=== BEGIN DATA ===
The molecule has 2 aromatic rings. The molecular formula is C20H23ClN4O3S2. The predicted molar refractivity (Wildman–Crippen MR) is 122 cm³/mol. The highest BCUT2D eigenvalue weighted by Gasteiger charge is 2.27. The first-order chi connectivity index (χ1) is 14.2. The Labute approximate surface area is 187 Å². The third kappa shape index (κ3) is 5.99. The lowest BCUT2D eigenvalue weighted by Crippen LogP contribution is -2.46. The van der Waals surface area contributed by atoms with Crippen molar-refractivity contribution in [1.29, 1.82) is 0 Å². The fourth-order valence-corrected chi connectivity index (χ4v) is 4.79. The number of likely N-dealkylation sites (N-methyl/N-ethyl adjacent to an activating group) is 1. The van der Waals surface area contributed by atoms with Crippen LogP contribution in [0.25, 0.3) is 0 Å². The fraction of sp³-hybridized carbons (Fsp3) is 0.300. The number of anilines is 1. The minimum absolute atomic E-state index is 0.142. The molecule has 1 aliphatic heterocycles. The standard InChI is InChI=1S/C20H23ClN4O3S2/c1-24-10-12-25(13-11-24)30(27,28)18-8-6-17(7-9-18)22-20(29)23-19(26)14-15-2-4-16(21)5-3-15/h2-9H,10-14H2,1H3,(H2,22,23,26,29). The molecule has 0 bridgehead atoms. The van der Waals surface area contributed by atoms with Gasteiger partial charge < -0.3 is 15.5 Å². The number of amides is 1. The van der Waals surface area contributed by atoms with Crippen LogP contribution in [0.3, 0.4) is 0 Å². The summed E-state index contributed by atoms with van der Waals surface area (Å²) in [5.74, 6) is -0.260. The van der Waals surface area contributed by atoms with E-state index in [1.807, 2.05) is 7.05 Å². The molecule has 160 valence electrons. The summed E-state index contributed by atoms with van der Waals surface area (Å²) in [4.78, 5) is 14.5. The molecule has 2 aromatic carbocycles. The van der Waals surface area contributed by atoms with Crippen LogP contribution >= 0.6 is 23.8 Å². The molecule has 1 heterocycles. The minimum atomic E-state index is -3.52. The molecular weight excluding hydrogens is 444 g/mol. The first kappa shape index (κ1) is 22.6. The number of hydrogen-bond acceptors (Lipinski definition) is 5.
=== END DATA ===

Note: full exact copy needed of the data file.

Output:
The molecule has 2 aromatic rings. The molecular formula is C20H23ClN4O3S2. The predicted molar refractivity (Wildman–Crippen MR) is 122 cm³/mol. The highest BCUT2D eigenvalue weighted by Gasteiger charge is 2.27. The first-order chi connectivity index (χ1) is 14.2. The Labute approximate surface area is 187 Å². The third kappa shape index (κ3) is 5.99. The lowest BCUT2D eigenvalue weighted by Crippen LogP contribution is -2.46. The van der Waals surface area contributed by atoms with Crippen molar-refractivity contribution in [1.29, 1.82) is 0 Å². The fourth-order valence-corrected chi connectivity index (χ4v) is 4.79. The number of likely N-dealkylation sites (N-methyl/N-ethyl adjacent to an activating group) is 1. The van der Waals surface area contributed by atoms with Crippen LogP contribution in [0.25, 0.3) is 0 Å². The fraction of sp³-hybridized carbons (Fsp3) is 0.300. The number of anilines is 1. The minimum absolute atomic E-state index is 0.142. The molecule has 1 aliphatic heterocycles. The standard InChI is InChI=1S/C20H23ClN4O3S2/c1-24-10-12-25(13-11-24)30(27,28)18-8-6-17(7-9-18)22-20(29)23-19(26)14-15-2-4-16(21)5-3-15/h2-9H,10-14H2,1H3,(H2,22,23,26,29). The molecule has 0 bridgehead atoms. The van der Waals surface area contributed by atoms with Gasteiger partial charge < -0.3 is 15.5 Å². The number of amides is 1. The van der Waals surface area contributed by atoms with Crippen LogP contribution in [0.3, 0.4) is 0 Å². The summed E-state index contributed by atoms with van der Waals surface area (Å²) in [5.74, 6) is -0.260. The van der Waals surface area contributed by atoms with E-state index in [1.807, 2.05) is 7.05 Å². The molecule has 160 valence electrons. The summed E-state index contributed by atoms with van der Waals surface area (Å²) in [4.78, 5) is 14.5. The molecule has 2 aromatic carbocycles. The van der Waals surface area contributed by atoms with Crippen LogP contribution >= 0.6 is 23.8 Å². The molecule has 1 heterocycles. The minimum atomic E-state index is -3.52. The molecular weight excluding hydrogens is 444 g/mol. The first kappa shape index (κ1) is 22.6. The number of hydrogen-bond acceptors (Lipinski definition) is 5.